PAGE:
Contents: Introduction: 'We can work it out' - ideas, places, spaces; 'There's a place': travel, tourism, Liverpool and the Beatles; 'No reply': ideas and identities - a 'rocky' context for popular music tourism in 1970s Liverpool; 'I'll follow the sun': the Cunard Yanks narrative and the beginnings of 1970s Beatles tourism; 'Day trippers': confronting issues around popular music tourism in 1980s Liverpool; 'Across the universe' (well the Atlantic) - Beatle City, Dallas, and beyond; 'The long and winding road' to The Beatles story; 'Penny Lane is in my ears and in my eyes' - case studies: the National Trust, Beatle streets; 'Is there anybody going to listen to my story?' Guiding, Cavern city tours, the replica Cavern and horizons; 'Come together': a future industry?; Bibliography; Index.
After three decades of playing and listening to popular music, Michael Brocken was amongst the first few Doctorates to emerge from the Institute of Popular Music at the University of Liverpool in the mid-late 1990s. A Liverpudlian by birth, he is currently Senior Lecturer in Popular Music Studies at Liverpool Hope University, UK where he inaugurated what is still the world's only Master's degree in Beatles-related studies. He has written and broadcast on a wide variety of topics including the Beatles and Merseybeat, Green Day, Burt Bacharach, British folk music and industry, and even rugby league football. He hosted his own music show 'Brocken Roll' for several years and following a seven-year gap has recently (2014) returned to radio broadcasting by hosting, twice each month, Britain's longest running specialist music radio programme: BBC Radio Merseyside's Folk Scene.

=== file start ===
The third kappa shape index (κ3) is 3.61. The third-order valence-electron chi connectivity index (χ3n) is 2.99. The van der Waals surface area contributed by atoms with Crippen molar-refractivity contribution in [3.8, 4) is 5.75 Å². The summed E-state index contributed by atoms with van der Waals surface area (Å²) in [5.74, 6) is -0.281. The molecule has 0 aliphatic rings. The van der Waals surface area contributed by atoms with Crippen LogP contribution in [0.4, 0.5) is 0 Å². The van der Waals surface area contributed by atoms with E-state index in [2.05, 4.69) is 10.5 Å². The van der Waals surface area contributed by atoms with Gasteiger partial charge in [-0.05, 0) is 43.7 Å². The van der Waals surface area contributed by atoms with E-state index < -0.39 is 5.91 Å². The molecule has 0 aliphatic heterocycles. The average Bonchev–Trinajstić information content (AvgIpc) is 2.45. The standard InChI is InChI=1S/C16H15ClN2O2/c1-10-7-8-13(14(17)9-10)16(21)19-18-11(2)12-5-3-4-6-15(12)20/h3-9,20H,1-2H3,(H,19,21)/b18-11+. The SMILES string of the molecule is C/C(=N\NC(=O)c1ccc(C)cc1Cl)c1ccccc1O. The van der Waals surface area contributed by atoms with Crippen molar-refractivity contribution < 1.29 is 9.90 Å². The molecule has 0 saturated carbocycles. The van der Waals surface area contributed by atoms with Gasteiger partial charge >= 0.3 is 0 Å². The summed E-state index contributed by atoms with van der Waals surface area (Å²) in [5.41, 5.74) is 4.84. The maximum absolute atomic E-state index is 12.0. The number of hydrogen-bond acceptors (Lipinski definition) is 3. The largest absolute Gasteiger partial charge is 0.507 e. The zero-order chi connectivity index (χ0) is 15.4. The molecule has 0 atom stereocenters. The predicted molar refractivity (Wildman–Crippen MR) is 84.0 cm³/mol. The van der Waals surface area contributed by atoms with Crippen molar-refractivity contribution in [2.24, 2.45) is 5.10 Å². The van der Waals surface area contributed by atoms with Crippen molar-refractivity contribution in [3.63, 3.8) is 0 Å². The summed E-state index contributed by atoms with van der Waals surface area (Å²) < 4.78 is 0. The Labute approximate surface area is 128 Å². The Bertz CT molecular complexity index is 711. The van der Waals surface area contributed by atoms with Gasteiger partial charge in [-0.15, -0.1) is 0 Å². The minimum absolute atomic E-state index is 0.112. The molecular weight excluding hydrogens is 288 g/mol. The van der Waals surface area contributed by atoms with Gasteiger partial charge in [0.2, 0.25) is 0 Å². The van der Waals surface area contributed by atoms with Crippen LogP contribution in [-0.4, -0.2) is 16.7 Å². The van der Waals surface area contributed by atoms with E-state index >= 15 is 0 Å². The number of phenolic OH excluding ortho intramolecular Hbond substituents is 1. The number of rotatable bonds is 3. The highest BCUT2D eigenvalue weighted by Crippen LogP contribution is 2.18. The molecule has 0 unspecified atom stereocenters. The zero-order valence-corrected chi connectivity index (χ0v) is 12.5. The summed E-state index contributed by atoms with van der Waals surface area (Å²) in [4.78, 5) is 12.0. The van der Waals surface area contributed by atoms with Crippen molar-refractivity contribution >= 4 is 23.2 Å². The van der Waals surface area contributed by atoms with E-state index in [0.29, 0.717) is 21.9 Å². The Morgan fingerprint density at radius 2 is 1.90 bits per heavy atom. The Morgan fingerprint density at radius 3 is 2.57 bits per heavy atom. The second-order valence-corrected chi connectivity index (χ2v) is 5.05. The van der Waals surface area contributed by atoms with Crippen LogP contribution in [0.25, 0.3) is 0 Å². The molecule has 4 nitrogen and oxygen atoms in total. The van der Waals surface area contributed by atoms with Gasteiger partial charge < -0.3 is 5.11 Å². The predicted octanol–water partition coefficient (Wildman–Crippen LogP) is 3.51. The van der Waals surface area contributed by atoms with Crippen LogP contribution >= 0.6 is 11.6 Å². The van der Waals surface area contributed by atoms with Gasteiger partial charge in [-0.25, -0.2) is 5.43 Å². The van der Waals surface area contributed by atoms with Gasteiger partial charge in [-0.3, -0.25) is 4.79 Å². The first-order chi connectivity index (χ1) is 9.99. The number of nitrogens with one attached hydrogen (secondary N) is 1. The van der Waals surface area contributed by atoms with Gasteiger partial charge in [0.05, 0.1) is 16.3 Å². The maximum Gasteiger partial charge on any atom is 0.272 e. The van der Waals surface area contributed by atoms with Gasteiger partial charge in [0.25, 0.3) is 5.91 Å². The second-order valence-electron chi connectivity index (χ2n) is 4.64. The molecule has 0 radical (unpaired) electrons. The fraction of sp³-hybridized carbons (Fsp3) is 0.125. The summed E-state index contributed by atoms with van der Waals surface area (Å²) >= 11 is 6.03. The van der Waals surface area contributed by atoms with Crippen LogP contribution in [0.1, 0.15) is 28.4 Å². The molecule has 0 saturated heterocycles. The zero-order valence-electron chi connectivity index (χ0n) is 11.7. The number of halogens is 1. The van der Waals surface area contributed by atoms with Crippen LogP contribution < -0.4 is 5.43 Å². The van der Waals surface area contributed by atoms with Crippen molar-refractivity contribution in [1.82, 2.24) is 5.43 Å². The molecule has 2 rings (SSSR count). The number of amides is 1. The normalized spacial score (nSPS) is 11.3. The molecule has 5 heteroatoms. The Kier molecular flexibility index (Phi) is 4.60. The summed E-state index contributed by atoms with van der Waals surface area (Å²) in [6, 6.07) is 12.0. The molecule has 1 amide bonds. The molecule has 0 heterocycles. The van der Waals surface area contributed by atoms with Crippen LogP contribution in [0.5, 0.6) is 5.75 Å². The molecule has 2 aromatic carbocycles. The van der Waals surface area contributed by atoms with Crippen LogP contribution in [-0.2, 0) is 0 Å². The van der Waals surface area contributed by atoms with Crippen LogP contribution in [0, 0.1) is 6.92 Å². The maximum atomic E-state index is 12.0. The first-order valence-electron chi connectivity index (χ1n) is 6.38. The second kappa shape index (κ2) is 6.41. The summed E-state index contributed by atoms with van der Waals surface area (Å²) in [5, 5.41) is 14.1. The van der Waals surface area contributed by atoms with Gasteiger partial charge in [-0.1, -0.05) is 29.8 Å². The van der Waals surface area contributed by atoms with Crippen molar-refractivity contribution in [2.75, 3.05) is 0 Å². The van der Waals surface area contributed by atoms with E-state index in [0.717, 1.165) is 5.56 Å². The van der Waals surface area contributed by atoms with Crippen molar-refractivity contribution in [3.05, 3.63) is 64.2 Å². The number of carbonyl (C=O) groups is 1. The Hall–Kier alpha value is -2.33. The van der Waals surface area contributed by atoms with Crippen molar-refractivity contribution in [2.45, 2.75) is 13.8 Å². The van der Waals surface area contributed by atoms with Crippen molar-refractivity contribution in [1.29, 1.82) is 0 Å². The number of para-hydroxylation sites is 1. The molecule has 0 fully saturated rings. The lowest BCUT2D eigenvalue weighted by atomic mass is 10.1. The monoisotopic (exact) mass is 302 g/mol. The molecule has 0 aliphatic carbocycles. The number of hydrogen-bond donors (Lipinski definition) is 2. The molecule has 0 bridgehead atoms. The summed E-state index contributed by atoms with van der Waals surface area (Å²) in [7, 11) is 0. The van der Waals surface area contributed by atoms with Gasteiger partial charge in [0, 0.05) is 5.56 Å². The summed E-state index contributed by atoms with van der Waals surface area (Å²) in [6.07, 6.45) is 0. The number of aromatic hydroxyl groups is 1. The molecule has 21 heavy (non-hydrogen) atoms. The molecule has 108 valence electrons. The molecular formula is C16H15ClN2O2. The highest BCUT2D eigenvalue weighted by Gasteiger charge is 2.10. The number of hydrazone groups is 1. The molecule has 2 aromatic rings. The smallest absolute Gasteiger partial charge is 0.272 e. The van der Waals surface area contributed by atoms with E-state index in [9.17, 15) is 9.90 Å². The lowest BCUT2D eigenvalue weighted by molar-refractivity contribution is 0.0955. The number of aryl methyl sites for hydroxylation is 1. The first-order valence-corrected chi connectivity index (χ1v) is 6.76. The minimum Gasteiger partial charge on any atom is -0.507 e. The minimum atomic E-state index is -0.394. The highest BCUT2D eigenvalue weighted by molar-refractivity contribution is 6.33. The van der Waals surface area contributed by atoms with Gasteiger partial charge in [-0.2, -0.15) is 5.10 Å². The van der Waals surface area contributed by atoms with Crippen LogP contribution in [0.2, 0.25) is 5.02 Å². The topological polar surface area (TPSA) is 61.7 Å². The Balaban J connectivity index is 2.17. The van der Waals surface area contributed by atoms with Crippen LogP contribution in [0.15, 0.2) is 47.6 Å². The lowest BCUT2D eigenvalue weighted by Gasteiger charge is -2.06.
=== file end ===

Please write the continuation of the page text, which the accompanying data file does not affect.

"The value of this book first of all lies in the detailed historical overview and engaging analysis of Beatles tourism to Liverpool, which is a contribution not only to Beatles scholarship but to the emerging field of music tourism research as well. The recommendations for tourism policy that are passionately put forward towards the end of the book add a practical relevance that potentially solidifies The Beatles' hold on Liverpool."
- Leonieke Bolderman, Erasmus University Rotterdam, The Netherlands